Right now, it’s more important than ever to take care of our health. So often, when we think of our health, we focus on diet and exercise. And of course, these components are paramount to our overall health. But a couple of often overlooked aspects that we neglect are the mental and emotional components. And both of these are essential to our success with following a healthy diet and exercise routine. 

Eating a healthy diet and getting plenty of physical activity need to be a priority in all of our lives, more so now than ever before. The American Heart Association recommends that we get 150 minutes of exercise each week and eat a balanced diet in order to live a healthy lifestyle. But what happens when we just don’t feel like it?

Now more than ever, many are finding it difficult to get the right amount of exercise and proper nutrition. But it’s not just because we are living busy lives. It is because of the current situation of the pandemic and its effects on us mentally that we are struggling. As if exercise and good nutrition weren’t challenging enough in normal times. Right? Being that our routines have been disrupted by having children at home full-time or having to work from home, finding time and motivation to take care of ourselves properly can be challenging, to say the least. 

Being socially isolated and unable to live what we consider a normal life has caused an increase in depression and anxiety amongst Americans and can often cause us to lack the desire and motivation to take care of ourselves. According to the American Psychological Association, exercise not only boosts your mood but helps to lower anxiety levels. You can often receive these mood-boosting effects within five minutes of finishing a moderate workout. 

> So, what can we do to help us stay motivated? 

Establish Your Why

First, establish your why. Sit down and ask yourself why you want to exercise and eat a healthy diet. What are your reasons? Is it to set yourself up for a long, healthy life?

Could it be that you want to be able to run and play with your kids or your grandkids? Each time you come up with an answer to your question, ask yourself again. Try to get deep into the real reasons. When we have established a true why it gives us the ability to refer back to our base motivation during tough times.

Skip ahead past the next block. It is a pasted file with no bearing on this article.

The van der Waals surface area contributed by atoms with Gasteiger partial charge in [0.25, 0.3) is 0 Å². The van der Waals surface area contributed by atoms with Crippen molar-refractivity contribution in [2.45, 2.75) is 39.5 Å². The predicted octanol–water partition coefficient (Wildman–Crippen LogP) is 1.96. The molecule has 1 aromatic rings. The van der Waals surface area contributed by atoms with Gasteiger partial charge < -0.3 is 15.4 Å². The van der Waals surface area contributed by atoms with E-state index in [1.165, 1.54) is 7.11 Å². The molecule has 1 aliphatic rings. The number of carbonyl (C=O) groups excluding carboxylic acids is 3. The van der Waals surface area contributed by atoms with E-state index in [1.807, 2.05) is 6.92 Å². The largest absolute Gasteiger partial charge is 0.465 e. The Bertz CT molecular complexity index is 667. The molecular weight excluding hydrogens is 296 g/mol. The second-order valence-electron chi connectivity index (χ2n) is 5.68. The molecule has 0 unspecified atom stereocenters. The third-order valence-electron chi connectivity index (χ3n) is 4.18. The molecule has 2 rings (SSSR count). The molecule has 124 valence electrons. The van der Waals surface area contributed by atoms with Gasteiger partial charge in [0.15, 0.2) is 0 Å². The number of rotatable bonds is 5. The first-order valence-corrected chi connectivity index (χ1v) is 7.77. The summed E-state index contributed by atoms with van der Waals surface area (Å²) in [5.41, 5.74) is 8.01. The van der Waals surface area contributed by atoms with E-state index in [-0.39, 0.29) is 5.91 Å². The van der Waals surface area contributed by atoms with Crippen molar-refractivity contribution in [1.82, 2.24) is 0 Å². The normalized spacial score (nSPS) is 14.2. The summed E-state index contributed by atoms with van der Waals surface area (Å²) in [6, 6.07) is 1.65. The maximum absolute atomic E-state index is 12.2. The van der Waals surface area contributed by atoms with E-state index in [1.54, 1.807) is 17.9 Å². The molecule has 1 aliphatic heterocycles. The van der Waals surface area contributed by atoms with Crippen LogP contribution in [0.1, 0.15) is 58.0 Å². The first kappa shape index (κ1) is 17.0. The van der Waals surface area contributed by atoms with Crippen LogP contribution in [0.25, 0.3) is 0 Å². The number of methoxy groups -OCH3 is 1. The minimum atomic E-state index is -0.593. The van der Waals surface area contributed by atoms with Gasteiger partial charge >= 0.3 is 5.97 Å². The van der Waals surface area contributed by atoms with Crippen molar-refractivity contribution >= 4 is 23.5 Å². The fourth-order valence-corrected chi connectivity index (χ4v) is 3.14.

Have Compassion

Second, having compassion for ourselves and our current situation can do wonders for our mental health. Trying to find a way to navigate life and understand that we may not be able to do “life” the way we have in the past is essential. Holding ourselves to the same standards that we did in 2019 and before is unrealistic. More often than not, we give compassion and understanding to others but fail to offer the same to ourselves. What would it look like if you offered that same grace to yourself that you do to your friends and family? 

Window of Leniency

Third, having a window of leniency for ourselves frees us to realize that, while we may fail to eat properly one day or get a 30-minute walk in today, it doesn’t mean we can’t or shouldn’t pick up and continue on tomorrow. I often tell clients to live by the 80/20 rule. Try and eat healthy and exercise 80% of the time. Then allow yourself some grace the other 20%. 

Set Realistic Goals

Set a realistic goal for yourself. If you have not been exercising, ease into it. When we change our habits at a manageable pace, we are oftentimes more apt to stick with a plan rather than jumping in headfirst and not being able to live up to our expectations. 

The mental game is so essential to our exercise and nutrition goals. When we hold ourselves to unrealistic standards and don’t understand the why’s of what we are doing, we are often doomed before we even begin. Knowing that we will fall and that it is normal and human at best creates an environment where we don’t judge ourselves so harshly and are less likely to quit. Seeking perfection only sets us up for failure. So, when you hit a bump in the road, ask yourself. “What would I tell my best friend?” Then be sure and take to your advice. The standards you set for your friends and family are the same you should set for yourself. 

If you’d like to know more, please or visit at www.theheightsfitness.com